BINGHAM — It took three rounds of voting this summer, but residents of School Administrative District 13 finally approved the 2012-13 budget Tuesday by a vote of 106-98.

Bingham voters rejected the $3,019,075 spending package 67-65, but residents of Moscow approved it 41-31, giving the “yeas” the day.

Residents in the two-town district sent the new budget, which is $98,000 less than previously proposed, to the polls at a budget meeting earlier this month.

Voters rejected the original $3.1 million budget in referendum voting in July. The proposed spending package failed by 40 votes — 153-113. Residents rejected the same spending package by four votes in a June 12 referendum.

It was the second time district voters approved the spending at a public budget meeting only to reject it at the polls.

Under the budget, Bingham will be assessed a total of $647,392. That figure includes the required local share and additional local spending, according to SAD 13 Superintendent Virginia Rebar.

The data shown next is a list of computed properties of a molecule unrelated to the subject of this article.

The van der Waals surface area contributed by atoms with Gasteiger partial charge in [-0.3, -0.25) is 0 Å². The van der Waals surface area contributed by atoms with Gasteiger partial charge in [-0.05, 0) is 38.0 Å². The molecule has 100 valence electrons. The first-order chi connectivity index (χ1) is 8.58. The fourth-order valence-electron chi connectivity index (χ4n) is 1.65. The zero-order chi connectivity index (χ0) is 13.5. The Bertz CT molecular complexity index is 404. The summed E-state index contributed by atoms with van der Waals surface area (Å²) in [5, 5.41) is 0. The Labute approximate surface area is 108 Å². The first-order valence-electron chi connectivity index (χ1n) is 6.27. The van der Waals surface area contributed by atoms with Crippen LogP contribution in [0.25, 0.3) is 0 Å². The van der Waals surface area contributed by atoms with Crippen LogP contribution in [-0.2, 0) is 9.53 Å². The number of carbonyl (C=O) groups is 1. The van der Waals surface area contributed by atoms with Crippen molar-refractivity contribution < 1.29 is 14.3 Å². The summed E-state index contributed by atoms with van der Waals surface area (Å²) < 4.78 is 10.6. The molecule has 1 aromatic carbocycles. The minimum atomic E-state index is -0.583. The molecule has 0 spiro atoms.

Bingham First Selectman Steven Steward said town tax bills already have been sent out using the county tax, money raised at the annual town meeting and rates included in the previous $3.1 million school budget.

Steward said the tax rate in Bingham now is $19 for every $1,000 in property valuation and does not reflect the new schools budget. The owner of a home valued at $100,000 is paying $1,900 this year, up $90 over last year when the tax rate was $18.10.

In Moscow, residents will have to come up with $884,513 as their combined share of the school budget, according to Rebar. As in Bingham, the tax bills already have gone out, according to First Selectman Donald Beane.

The property tax rate in Moscow has increased from $16.90 per $1,000 in assessed value to $17.50. The owner of a home valued at $100,000 will see a $60 increase from the $1,690 paid this year.

Rebar has said that, despite failed votes this summer, she believes people in the district are supportive of education, but tough economic times have taken their toll.

“It’s just not a good time,” Rebar said in July. “It’s a struggle for many districts, and we’re one of them.”

She was unavailable for comment Tuesday night after the votes were counted

 


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